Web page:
A molar pregnancy occurs when the fertilisation of the egg by the sperm goes wrong and leads to the growth of abnormal cells or clusters of water filled sacs inside the womb. This condition is one of a group of conditions known as gestational trophoblastic tumours (GTTs). Molar pregnancies used to be called hydatidiform mole but now most people call them molar pregnancies. Most molar pregnancies are benign (not cancerous). They can spread beyond the womb in some women, but are still curable.
Complete molar pregnancy – when the egg with no genetic information is fertilized by a sperm or when the nucleus of an egg is either lost or inactivated. The sperm grows on its own, duplicates itself because the egg was lacking genetic information but it can only become a lump of tissue. It cannot become a foetus. Usually there is no foetus, no placenta, no fluid and no amniotic membranes. As this tissue grows, it looks a bit like a cluster of grapes. This cluster of tissue is called a mole and it can fulfil the uterus. The uterus is rather filled with the mole that resembles a bunch of grapes.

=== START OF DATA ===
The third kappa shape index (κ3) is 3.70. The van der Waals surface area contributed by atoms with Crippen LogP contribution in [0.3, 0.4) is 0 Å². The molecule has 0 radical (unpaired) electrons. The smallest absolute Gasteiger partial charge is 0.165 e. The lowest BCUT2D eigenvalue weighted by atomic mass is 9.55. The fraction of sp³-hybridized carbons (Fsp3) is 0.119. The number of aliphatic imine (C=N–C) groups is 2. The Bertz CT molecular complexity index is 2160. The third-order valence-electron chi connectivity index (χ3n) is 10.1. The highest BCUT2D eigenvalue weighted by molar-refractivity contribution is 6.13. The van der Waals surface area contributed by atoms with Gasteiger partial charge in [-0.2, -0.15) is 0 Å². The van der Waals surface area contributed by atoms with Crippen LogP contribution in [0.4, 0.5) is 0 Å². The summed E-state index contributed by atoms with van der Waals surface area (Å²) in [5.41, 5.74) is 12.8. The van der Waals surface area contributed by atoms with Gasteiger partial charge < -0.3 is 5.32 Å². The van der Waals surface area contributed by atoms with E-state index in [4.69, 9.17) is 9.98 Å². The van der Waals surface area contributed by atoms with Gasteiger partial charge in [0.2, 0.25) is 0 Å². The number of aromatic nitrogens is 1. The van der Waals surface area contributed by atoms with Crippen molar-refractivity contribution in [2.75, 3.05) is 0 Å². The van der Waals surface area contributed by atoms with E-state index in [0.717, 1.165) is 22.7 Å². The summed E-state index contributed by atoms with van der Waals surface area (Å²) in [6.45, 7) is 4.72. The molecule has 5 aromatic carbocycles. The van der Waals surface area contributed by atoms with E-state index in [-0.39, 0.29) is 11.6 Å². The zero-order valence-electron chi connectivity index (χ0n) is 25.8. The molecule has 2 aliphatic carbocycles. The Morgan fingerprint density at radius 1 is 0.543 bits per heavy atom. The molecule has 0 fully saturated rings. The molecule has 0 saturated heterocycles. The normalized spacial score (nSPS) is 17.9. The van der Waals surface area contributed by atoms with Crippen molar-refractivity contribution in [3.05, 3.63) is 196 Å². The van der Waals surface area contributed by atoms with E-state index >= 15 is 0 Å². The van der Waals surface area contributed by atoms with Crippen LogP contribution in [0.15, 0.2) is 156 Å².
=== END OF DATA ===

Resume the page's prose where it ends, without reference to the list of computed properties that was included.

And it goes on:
All women of reproductive age who have previously been, or are currently pregnant, are at risk of GTD, however women younger than 16 or older than 40 who become pregnant are more likely than women aged 16-39, to develop a molar pregnancy. An estimated 1-3 in 1000 pregnancies are affected by benign hydatidiform moles; however incidence varies internationally and is highest in the Asian region. Some 10% of all hydatidiform moles will become malignant; an estimated 8-15% of complete and 1.5-6% of partial hydatidiform moles.